Nevertheless, if the courts approve the rule, it would be a big win for Obama.

“You wind up with two-thirds of the economy’s emissions being regulated,” Freeman said. “That, to me, would be an enormous accomplishment.”


Here are the main questions the court is likely to consider:

What is a “best system of emission reduction?”

Clean Air Act standards generally use the “best system of emission reduction,” like emissions control technology.

But in the climate rule, the system for emissions cuts applies to the entire grid, allowing electric generation to shift from more polluting sources to less polluting ones, like wind power.

The rule’s challengers say that’s illegal.

“You can’t actually ask the operators of these facilities to cross subsidize other forms of energy. The law regulates specific sources,” West Virginia Attorney General Patrick Morrisey (R), the lead challenger, said in a preview of his arguments..

Supporters say the EPA’s interpretation is allowable.

“Power plants operate together in an interconnected grid, and it’s reasonable for EPA to take those facts into account in assessing cost-effective pollution control measures,” said David Doniger, director of the climate program at the Natural Resources Defense Council.

Did EPA “double regulate?”

Opponents say the Clean Air Act forbids the EPA from regulating carbon dioxide in the way that it did, since it used another section of the act to regulate mercury and air toxics from power plants.

“These are sources that are already being regulated under one section of the Clean Air Act,” Morrisey said. “You can’t actually then come in and regulate under a separate section.”

Supporters say that Congress only intended to prevent double regulation of the same pollutants from the same plants. The challengers’ reading would illogically force the EPA to choose which harmful substances to regulate.

“To get to where the opponents want to get, they have to engage in all kinds of very strained statutory interpretation gymnastics that is not persuasive,” Revesz said.

Is the administration exceeding federal authority?

Laurence Tribe, a Harvard Law School professor who once had Obama as a research assistant, will argue that the EPA violated the Tenth Amendment to the Constitution by asserting the authority to take over states’ power systems.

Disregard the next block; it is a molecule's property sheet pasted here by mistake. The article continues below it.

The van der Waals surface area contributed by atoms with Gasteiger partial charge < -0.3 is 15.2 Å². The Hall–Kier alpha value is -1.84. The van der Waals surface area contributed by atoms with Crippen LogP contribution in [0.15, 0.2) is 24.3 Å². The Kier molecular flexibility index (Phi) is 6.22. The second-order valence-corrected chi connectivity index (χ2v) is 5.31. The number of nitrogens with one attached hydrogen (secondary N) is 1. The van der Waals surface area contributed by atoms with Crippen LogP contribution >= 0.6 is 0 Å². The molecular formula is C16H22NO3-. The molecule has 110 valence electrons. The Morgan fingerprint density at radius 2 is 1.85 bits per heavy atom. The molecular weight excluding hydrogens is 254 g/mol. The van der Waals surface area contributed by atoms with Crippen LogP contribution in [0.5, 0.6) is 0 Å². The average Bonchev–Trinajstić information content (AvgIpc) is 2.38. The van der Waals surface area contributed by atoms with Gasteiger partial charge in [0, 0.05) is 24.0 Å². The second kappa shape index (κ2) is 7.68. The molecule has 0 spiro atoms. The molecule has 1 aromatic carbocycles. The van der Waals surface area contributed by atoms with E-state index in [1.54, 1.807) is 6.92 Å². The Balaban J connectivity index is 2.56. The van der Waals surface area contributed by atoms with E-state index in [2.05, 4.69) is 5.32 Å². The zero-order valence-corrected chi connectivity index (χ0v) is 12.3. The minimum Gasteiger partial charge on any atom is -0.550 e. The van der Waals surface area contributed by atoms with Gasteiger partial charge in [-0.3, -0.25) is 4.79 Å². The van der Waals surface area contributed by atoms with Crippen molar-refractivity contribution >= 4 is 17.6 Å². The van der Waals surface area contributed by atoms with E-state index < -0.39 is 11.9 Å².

“Congress did not give EPA authority to regulate generation and distribution of electricity. And therefore, the agency’s … overt effort to force states to regulate in this area is an unconstitutional exercise of EPA’s preemptive authority,” said David Rivkin, a lawyer who represents Oklahoma.

Obama’s allies think the constitutional arguments don’t hold weight.

David Bookbinder, a consultant and former Sierra Club attorney, said the courts have allowed EPA to take similar actions.

“EPA does that all the time,” he said. “Power plants are required to do things, and to close, and to shift generation and to do all the exact same things as a result of those rules that they would be forced to do under the Clean Power Plan.”

How much deference will EPA get?

The administration and its supporters are likely to lean heavily on the idea that courts should give federal agencies a great amount of deference in cases where the law is not clear.

“There is a long tradition in the courts … in deferring the complex decisions that EPA makes in implementing the Clean Air Act,” said Ann Carlson, a University of California Los Angeles professor and supporter of the rule.

But opponents think the administration stepped outside the bounds, and the Clean Power Plan is far too consequential for the courts to allow.

“The EPA has introduced a transformative rule that is going to impact the states in a very substantial way,” said Pruitt.

“And if that’s the case … Congress has to speak with a clear statement that EPA has that authority to regulate in the fashion that they have. And we think that is clearly not the case.”